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I have an hierarchy of classes that I fetch from database by LINQ to SQL controller and the display that big class as needed.Let me explain:

//...some generic types

//...some generic types

//...some generic types

So in my controller I fetch big product and pass it to main view, then pass reviews in foreach to partial views and in each of these partial views I have another foreach that should list all comments as partial view.

The types are defined clear as Ienumerable in classes and this dll worked fine with web forms,now when I hover my mouse over Comment in foreach loop in razor it says it's EntitySet instead of IEnumerable and I get "null exception: acessed context after disposed", that was the reason I am passing it as IEnumerable in first place as I fetch everything in one place. What could be the reason for such behaviour? I didn't change anything in this dll that used to work fine with webforms.

UPDATE: As I mentioned it worked fine with WebForms, I am calling .ToList() to get IEnumerable from IQueryable in when selecting data!

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up vote 2 down vote accepted

When you return a reference to an interface type, like IEnumerable<T>, the reference still points to the object whose run-time type implements the interface. More generally, whenever you refer to an object through an interface that it implements, or through a base class in its inheritance chain, you're still referring to an instance of the object's most-derived type.

For example:

object o1 = new object();
object o2 = "I am a string.";
object o3 = 42;


IComparable ic1 = "I am a string.";
IComparable ic2 = 42;




If you want to copy the data to another object that also implements IEnumerable<T>, you need to write some code to do that. As others have suggested, calling ToList() is an easy way to achieve this.

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Just because you declare it as IEnumerable<T>, that doesn't change the execution-time type. So when you pass it over to your view, the view would know at compile-time that it's IEnumerable<T> but when you hover over it when debugging, you'll see the actual type. (It's not clear at what point you were hovering over Comment in the razor view, but I strongly suspect it's in the middle of a debugging session.)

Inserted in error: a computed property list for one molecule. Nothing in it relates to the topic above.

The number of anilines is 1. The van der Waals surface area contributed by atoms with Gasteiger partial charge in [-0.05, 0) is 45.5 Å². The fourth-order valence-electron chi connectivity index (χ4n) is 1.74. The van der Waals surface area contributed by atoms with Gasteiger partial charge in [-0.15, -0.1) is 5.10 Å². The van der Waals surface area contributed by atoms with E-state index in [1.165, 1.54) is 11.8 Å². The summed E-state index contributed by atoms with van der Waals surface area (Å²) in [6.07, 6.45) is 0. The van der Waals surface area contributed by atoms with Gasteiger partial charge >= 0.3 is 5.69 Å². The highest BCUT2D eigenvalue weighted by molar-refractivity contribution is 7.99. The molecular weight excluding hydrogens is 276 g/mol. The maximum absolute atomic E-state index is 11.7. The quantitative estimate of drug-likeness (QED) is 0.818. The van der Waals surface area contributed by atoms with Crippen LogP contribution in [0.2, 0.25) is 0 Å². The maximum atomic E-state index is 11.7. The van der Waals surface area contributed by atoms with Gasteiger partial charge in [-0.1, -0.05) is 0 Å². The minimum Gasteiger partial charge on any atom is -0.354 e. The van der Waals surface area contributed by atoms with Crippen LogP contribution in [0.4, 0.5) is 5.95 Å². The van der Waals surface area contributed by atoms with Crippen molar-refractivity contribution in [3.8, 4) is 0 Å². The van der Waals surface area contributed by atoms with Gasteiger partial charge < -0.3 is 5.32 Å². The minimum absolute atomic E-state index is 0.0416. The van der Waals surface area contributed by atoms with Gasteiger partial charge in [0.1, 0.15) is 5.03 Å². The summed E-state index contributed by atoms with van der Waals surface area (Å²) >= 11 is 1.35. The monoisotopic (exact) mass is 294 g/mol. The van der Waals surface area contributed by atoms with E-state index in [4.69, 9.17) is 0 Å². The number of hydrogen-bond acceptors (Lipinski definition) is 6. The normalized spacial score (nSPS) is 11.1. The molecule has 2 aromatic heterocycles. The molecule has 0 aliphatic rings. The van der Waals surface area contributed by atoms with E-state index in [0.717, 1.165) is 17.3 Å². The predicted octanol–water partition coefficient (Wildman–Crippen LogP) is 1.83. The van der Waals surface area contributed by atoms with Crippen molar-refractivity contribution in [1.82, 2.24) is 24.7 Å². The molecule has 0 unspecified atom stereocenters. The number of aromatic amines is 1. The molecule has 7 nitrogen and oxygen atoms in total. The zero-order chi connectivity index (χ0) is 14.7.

If you want to take a copy of the data so that you can dispose the context, just call ToList() and return the result - that will be a List<T> instead.

Note that this compile-time/execution-time difference has nothing to do with LINQ or MVC really. You can see the same thing extremely easily without anything complicated:

object value = "hello";

The compile-time type of value is object, which will stop you calling Substring etc on it. But if you hover over value in a debugging session (or look at it in the Watch or Local window) you'll see that the execution-time type is still string.

EDIT: From your edit:

I am calling .ToList() to get IEnumerable from IQueryable in when selecting data!

I'd really like to see that code, because I don't believe you're simply using something like:

return query.ToList();

If you're returning the result of calling ToList(), that won't be an EntitySet.

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Dang it all, Jon, you are really ticking me off! It's not like you need more rep, but you keep throwing these answers out that are quick, correct, and comprehensible! Which leaves me no choice but to up-vote your answer. Ugh! – Daniel Pratt Mar 28 '12 at 17:49
@DanielPratt: Does it make you feel any better to know that an upvote after breakfast is very unlikely to affect my rep? – Jon Skeet Mar 28 '12 at 17:51
A little. Thanks. – Daniel Pratt Mar 28 '12 at 17:56
Lol I found out where is the problem I tried to loop Review.Comments which is Table.. instead of Review.comments which is property in my class.Thanks for clarification anyway! – formatc Mar 28 '12 at 18:06

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